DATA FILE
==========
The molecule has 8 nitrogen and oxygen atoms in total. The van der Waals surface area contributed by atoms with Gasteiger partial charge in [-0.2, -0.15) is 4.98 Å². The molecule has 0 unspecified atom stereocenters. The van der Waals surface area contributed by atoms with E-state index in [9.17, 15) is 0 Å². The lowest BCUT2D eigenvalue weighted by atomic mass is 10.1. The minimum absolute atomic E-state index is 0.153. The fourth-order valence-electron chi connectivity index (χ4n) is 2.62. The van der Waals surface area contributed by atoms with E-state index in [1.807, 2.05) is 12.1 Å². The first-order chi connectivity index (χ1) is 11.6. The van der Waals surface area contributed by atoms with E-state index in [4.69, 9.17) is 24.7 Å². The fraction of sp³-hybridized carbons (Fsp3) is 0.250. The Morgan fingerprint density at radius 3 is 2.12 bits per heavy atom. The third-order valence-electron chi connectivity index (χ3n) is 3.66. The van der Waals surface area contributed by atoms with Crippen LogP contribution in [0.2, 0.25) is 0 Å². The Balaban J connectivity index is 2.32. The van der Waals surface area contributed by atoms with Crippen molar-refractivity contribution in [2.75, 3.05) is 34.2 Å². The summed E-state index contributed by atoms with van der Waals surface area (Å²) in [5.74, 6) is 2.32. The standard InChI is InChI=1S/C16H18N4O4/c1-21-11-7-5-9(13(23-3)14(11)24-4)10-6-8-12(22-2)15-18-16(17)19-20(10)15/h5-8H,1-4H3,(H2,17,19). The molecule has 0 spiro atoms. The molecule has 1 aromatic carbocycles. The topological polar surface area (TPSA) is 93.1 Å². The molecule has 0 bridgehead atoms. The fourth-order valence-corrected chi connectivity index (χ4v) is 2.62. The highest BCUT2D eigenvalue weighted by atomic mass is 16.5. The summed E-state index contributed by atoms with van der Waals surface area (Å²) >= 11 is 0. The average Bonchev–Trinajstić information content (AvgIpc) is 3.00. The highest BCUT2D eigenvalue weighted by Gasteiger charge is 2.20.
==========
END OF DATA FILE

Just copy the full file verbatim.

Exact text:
The molecule has 8 nitrogen and oxygen atoms in total. The van der Waals surface area contributed by atoms with Gasteiger partial charge in [-0.2, -0.15) is 4.98 Å². The molecule has 0 unspecified atom stereocenters. The van der Waals surface area contributed by atoms with E-state index in [9.17, 15) is 0 Å². The lowest BCUT2D eigenvalue weighted by atomic mass is 10.1. The minimum absolute atomic E-state index is 0.153. The fourth-order valence-electron chi connectivity index (χ4n) is 2.62. The van der Waals surface area contributed by atoms with E-state index in [1.807, 2.05) is 12.1 Å². The first-order chi connectivity index (χ1) is 11.6. The van der Waals surface area contributed by atoms with E-state index in [4.69, 9.17) is 24.7 Å². The fraction of sp³-hybridized carbons (Fsp3) is 0.250. The Morgan fingerprint density at radius 3 is 2.12 bits per heavy atom. The third-order valence-electron chi connectivity index (χ3n) is 3.66. The van der Waals surface area contributed by atoms with Crippen LogP contribution in [0.2, 0.25) is 0 Å². The Balaban J connectivity index is 2.32. The van der Waals surface area contributed by atoms with Crippen molar-refractivity contribution in [2.75, 3.05) is 34.2 Å². The summed E-state index contributed by atoms with van der Waals surface area (Å²) in [5.74, 6) is 2.32. The standard InChI is InChI=1S/C16H18N4O4/c1-21-11-7-5-9(13(23-3)14(11)24-4)10-6-8-12(22-2)15-18-16(17)19-20(10)15/h5-8H,1-4H3,(H2,17,19). The molecule has 0 spiro atoms. The molecule has 1 aromatic carbocycles. The topological polar surface area (TPSA) is 93.1 Å². The molecule has 0 bridgehead atoms. The fourth-order valence-corrected chi connectivity index (χ4v) is 2.62. The highest BCUT2D eigenvalue weighted by atomic mass is 16.5. The summed E-state index contributed by atoms with van der Waals surface area (Å²) >= 11 is 0. The average Bonchev–Trinajstić information content (AvgIpc) is 3.00. The highest BCUT2D eigenvalue weighted by Gasteiger charge is 2.20.